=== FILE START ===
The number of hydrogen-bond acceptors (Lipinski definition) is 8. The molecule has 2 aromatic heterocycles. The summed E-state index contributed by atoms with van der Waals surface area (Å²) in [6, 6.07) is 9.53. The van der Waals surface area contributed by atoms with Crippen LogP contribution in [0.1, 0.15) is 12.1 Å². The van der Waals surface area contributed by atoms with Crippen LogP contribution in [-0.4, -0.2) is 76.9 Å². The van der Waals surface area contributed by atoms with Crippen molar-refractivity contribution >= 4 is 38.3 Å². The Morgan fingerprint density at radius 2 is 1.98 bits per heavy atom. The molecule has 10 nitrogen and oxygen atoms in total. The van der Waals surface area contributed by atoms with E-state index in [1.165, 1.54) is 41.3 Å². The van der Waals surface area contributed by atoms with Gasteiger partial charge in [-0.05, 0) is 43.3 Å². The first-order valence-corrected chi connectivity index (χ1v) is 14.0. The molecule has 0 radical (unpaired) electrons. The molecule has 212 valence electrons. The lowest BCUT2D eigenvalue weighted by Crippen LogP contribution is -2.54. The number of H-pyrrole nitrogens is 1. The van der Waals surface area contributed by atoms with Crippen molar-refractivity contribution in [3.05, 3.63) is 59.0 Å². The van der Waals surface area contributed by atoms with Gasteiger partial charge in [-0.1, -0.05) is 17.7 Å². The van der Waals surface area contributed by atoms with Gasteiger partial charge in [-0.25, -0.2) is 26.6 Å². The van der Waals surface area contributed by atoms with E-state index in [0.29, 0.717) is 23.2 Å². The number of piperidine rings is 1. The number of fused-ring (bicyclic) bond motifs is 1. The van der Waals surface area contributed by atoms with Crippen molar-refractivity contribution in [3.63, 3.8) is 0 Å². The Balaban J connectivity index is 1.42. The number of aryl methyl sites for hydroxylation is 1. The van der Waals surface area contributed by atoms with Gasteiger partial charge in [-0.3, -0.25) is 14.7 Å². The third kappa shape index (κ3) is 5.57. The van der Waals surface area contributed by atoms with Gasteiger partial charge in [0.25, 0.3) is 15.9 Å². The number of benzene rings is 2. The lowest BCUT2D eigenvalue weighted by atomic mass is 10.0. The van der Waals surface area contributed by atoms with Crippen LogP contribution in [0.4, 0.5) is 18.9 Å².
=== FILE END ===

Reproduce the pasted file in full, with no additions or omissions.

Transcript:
The number of hydrogen-bond acceptors (Lipinski definition) is 8. The molecule has 2 aromatic heterocycles. The summed E-state index contributed by atoms with van der Waals surface area (Å²) in [6, 6.07) is 9.53. The van der Waals surface area contributed by atoms with Crippen LogP contribution in [0.1, 0.15) is 12.1 Å². The van der Waals surface area contributed by atoms with Crippen LogP contribution in [-0.4, -0.2) is 76.9 Å². The van der Waals surface area contributed by atoms with Crippen molar-refractivity contribution >= 4 is 38.3 Å². The Morgan fingerprint density at radius 2 is 1.98 bits per heavy atom. The molecule has 10 nitrogen and oxygen atoms in total. The van der Waals surface area contributed by atoms with E-state index in [1.165, 1.54) is 41.3 Å². The van der Waals surface area contributed by atoms with Gasteiger partial charge in [-0.05, 0) is 43.3 Å². The first-order valence-corrected chi connectivity index (χ1v) is 14.0. The molecule has 0 radical (unpaired) electrons. The molecule has 212 valence electrons. The lowest BCUT2D eigenvalue weighted by Crippen LogP contribution is -2.54. The number of H-pyrrole nitrogens is 1. The van der Waals surface area contributed by atoms with Crippen molar-refractivity contribution in [3.05, 3.63) is 59.0 Å². The van der Waals surface area contributed by atoms with Gasteiger partial charge in [-0.1, -0.05) is 17.7 Å². The van der Waals surface area contributed by atoms with Gasteiger partial charge in [-0.25, -0.2) is 26.6 Å². The van der Waals surface area contributed by atoms with E-state index in [0.29, 0.717) is 23.2 Å². The number of piperidine rings is 1. The number of fused-ring (bicyclic) bond motifs is 1. The van der Waals surface area contributed by atoms with Crippen molar-refractivity contribution in [3.63, 3.8) is 0 Å². The Balaban J connectivity index is 1.42. The number of aryl methyl sites for hydroxylation is 1. The van der Waals surface area contributed by atoms with Gasteiger partial charge in [-0.3, -0.25) is 14.7 Å². The third kappa shape index (κ3) is 5.57. The van der Waals surface area contributed by atoms with Gasteiger partial charge in [0.25, 0.3) is 15.9 Å². The number of benzene rings is 2. The lowest BCUT2D eigenvalue weighted by atomic mass is 10.0. The van der Waals surface area contributed by atoms with Crippen LogP contribution in [0.4, 0.5) is 18.9 Å².